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The 92nd Street Y presents an evening with renowned pianist Jeremy Denk
March 30, 2022
The 92nd Street Y, one of New York’s leading cultural venues, presents An Evening with Renowned Pianist Jeremy Denk: Performance & Talk with The New Yorker’s James Wood, followed by a book signing on Wednesday, March 30, 2022 at 7pm ET. The event will also be available via livestream and available for 72 hours from time of broadcast. Tickets for both the in-person and livestream options are $20-$65 and are available at 92y.org/event/an-evening-with-jeremy-denk.
In his new memoir Every Good Boy Does Fine, renowned pianist Jeremy Denk traces his implausible artistic journey. Life is difficult enough as a precocious, temperamental (and possibly insufferable) six-year-old piano prodigy in a small town in New Jersey. But then a family meltdown forces a move to New Mexico, far from classical music’s nerve centers, and he had to please a new taskmaster while navigating the perils of junior high school. Escaping to college in Ohio at sixteen, he meets a bewildering cast of music teachers, experiences a series of triumphs and humiliations, and ultimately finds his way as one of the world’s greatest living pianists, a MacArthur “Genius,” and a frequent performer at Carnegie Hall.
With 18 concerts, the spring season includes two appearances by world-renowned pianist Angela Hewitt; two performances by The Knights as 92Y’s inaugural Ensemble in Residence; the eagerly anticipated New York City main stage debut of pianist Eric Lu; the Grammy Award-nominated Israeli mandolin wizard Avi Avital; two co-presentations with the New York Philharmonic; and the return of guitarist Pablo Sainz-Villegas.
The season features one of the first NYC performances of the Gateways Music Festival, co-presented by 92Y, presenting works reflecting on the theme of enslavement; the New York premiere of 92Y co-commission, Dido Reimagined by Pulitzer Prize-winning composer Melinda Wagner, performed by the Brentano String Quartet and soprano Dawn Upshaw; the world premieres of Cazon’s Revenge by Gonzalo Grau and Arum der Fayer by Osvaldo Golijov, both for mandolin and string quartet, performed by Brooklyn Rider; the New York premiere of A Shattered Vessel by Richard Danielpour, performed by an ensemble from the Curtis Institute of Music; the New York premiere of Acabris! Acabras! Acabram! written and performed by Stewart Goodyear; and award-winning composer Joel Thompson’s In response to the madness, performed by the New York Philharmonic String Quartet.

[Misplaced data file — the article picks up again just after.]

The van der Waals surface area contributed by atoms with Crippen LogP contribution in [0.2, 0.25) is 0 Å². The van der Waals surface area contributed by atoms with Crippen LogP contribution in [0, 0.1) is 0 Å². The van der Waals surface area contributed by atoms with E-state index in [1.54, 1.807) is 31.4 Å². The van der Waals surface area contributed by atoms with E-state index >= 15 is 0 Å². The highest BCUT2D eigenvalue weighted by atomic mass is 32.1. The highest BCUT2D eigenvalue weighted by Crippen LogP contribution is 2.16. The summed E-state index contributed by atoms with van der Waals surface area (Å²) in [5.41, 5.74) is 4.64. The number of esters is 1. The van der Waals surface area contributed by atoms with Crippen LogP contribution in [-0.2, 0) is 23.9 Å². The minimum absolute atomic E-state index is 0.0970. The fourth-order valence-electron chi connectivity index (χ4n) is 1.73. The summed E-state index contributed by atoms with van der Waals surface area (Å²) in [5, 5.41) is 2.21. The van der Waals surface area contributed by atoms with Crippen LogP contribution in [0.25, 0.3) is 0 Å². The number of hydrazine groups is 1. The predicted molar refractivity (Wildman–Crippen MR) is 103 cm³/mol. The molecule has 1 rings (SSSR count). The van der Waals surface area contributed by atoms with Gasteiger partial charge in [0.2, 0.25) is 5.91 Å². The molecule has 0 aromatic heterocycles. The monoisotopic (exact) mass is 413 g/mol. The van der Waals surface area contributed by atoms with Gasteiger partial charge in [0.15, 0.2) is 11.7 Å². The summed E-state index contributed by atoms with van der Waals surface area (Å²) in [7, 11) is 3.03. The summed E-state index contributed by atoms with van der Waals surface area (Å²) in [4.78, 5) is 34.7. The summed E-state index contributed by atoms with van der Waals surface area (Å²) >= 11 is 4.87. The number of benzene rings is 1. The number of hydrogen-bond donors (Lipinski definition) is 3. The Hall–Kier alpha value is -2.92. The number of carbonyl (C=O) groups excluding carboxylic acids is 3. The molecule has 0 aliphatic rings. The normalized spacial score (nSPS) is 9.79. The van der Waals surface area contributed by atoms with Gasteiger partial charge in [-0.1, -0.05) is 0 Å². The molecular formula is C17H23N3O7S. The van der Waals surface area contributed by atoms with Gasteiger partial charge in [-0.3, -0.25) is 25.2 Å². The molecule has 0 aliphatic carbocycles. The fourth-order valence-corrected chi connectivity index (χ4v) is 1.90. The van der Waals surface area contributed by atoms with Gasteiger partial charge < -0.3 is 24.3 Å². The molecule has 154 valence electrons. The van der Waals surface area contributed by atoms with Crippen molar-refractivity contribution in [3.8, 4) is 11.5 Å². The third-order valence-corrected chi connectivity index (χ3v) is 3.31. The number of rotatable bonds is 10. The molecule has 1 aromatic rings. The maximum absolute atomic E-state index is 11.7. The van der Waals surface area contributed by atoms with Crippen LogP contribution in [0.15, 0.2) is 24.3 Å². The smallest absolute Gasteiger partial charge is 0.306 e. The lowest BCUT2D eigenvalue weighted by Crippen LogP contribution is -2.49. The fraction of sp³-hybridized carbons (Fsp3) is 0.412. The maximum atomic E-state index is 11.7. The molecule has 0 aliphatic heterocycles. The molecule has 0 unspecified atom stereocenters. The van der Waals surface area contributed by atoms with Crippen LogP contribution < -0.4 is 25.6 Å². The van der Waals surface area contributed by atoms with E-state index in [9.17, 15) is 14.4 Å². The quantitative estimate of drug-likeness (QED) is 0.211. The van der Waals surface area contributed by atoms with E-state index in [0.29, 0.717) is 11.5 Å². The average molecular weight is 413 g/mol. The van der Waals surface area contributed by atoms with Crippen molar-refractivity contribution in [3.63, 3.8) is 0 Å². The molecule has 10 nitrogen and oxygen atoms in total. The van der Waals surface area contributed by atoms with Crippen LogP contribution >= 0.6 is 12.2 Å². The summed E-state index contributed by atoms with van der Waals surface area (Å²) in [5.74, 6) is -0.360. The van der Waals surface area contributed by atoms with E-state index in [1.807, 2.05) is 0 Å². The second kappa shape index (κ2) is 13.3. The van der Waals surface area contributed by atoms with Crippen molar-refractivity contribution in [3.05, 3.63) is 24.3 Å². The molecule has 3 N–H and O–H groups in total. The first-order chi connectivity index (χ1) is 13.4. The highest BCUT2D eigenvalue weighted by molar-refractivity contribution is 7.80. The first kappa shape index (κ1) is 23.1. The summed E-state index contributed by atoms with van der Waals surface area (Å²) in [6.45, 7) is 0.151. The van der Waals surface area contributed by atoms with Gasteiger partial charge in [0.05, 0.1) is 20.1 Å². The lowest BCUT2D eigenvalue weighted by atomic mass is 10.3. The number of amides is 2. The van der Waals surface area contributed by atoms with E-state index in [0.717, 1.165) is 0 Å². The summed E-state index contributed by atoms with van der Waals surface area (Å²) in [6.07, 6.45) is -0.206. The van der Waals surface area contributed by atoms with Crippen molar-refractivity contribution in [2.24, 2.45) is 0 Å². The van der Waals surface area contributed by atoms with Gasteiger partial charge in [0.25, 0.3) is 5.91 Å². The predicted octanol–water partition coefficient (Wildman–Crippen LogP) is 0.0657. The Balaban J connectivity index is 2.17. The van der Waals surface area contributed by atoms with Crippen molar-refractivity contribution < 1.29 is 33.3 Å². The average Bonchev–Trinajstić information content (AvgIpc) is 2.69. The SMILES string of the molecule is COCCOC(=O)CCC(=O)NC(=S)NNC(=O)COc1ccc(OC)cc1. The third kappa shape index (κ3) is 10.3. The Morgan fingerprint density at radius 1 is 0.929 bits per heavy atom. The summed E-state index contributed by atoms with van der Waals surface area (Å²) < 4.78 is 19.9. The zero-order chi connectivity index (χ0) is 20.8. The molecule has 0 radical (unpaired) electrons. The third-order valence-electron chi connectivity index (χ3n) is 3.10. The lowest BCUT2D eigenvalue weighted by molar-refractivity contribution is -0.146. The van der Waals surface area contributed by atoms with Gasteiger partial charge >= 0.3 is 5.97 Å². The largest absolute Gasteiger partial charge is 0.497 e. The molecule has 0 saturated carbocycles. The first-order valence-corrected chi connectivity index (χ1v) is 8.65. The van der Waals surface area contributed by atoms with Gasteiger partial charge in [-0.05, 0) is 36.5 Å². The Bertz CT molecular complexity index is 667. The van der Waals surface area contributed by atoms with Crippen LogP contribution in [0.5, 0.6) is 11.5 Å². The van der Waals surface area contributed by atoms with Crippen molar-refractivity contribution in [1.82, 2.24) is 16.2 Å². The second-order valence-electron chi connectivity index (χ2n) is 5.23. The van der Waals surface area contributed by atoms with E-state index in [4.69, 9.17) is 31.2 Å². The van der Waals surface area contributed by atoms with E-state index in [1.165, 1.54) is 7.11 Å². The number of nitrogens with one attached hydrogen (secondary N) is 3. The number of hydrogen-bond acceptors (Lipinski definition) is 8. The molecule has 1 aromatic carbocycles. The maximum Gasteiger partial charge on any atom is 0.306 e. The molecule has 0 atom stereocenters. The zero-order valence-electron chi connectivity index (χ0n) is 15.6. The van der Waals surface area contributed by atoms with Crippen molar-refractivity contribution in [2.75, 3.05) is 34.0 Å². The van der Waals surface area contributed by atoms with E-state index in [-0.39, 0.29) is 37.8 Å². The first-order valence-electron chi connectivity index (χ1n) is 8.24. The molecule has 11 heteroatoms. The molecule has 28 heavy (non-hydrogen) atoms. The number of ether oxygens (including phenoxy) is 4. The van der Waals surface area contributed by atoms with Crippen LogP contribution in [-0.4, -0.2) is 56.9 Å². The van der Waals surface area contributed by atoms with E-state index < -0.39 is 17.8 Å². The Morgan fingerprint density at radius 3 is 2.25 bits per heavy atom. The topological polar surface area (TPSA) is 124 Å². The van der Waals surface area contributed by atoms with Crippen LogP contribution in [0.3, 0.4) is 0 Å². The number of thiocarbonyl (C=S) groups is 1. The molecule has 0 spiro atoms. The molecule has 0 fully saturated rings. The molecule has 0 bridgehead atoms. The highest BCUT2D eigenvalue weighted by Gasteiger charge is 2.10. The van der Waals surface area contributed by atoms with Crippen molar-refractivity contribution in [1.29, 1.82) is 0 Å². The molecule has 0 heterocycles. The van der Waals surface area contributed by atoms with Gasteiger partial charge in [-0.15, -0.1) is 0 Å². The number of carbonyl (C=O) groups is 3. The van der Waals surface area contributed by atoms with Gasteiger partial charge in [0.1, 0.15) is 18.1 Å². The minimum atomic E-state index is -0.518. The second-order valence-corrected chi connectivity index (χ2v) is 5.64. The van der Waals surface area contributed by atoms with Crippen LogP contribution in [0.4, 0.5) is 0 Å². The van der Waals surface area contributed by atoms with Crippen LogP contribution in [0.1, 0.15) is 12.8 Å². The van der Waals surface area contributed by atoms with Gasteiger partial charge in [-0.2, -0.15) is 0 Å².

For more information, including purchasing tickets and COVID-19 protocols for in-person performances, please visit 92Y.org/Concerts.
About The New York Philharmonic: The New York Philharmonic plays a leading cultural role in New York City, the United States, and the world, and has built a tradition of innovation that has allowed it to adapt and thrive over more than 179 years.
About Jeremy Denk: Jeremy Denk is one of America’s foremost pianists. Winner of a MacArthur “Genius” Fellowship and the Avery Fisher Prize, Denk is a member of the American Academy of Arts and Sciences. He returns frequently to Carnegie Hall and has recently appeared with ensembles including the Chicago Symphony, New York Philharmonic, and Los Angeles Philharmonic. His recordings have reached #1 on the Billboard classical charts and featured on many best-of-the-year lists. His writing has appeared in The New Yorker, The New Republic, The Guardian, and The New York Times Book Review. Denk graduated from Oberlin College, Indiana University, and the Juilliard School. He lives in New York City.
About James Wood: James Wood is a staff writer at The New Yorker, and the author of numerous works of fiction and literary criticism. His most recent book is Serious Noticing: Selected Essays, 1997-2017. Wood, who plays the piano, trumpet and drums, has written most recently about Led Zeppelin for The New Yorker. He has also written about Beethoven and Benjamin Britten, and maintains a keen interest in classical and pop music (his favorite composers and musicians include Purcell, Bach, Radiohead and London Grammar). His essay on the Who drummer, Keith Moon, was selected by the critic Alex Ross for “Best Music Writing 2011.”
About 92nd Street Y: The 92nd Street Y (92Y) is a world-class center for the arts and innovation, a convener of ideas, and an incubator for creativity. 92Y offers extensive classes, courses and events online including live concerts, talks and master classes; fitness classes for all ages; 250+ art classes, and parenting workshops for new moms and dads. The 92nd Street Y is transforming the way people share ideas and translate them into action all over the world. All of 92Y’s programming is built on a foundation of Jewish values, including the capacity of civil dialogue to change minds; the potential of education and the arts to change lives; and a commitment to welcoming and serving people of all ages, races, religions, and ethnicities. For more information, visit www.92Y.org.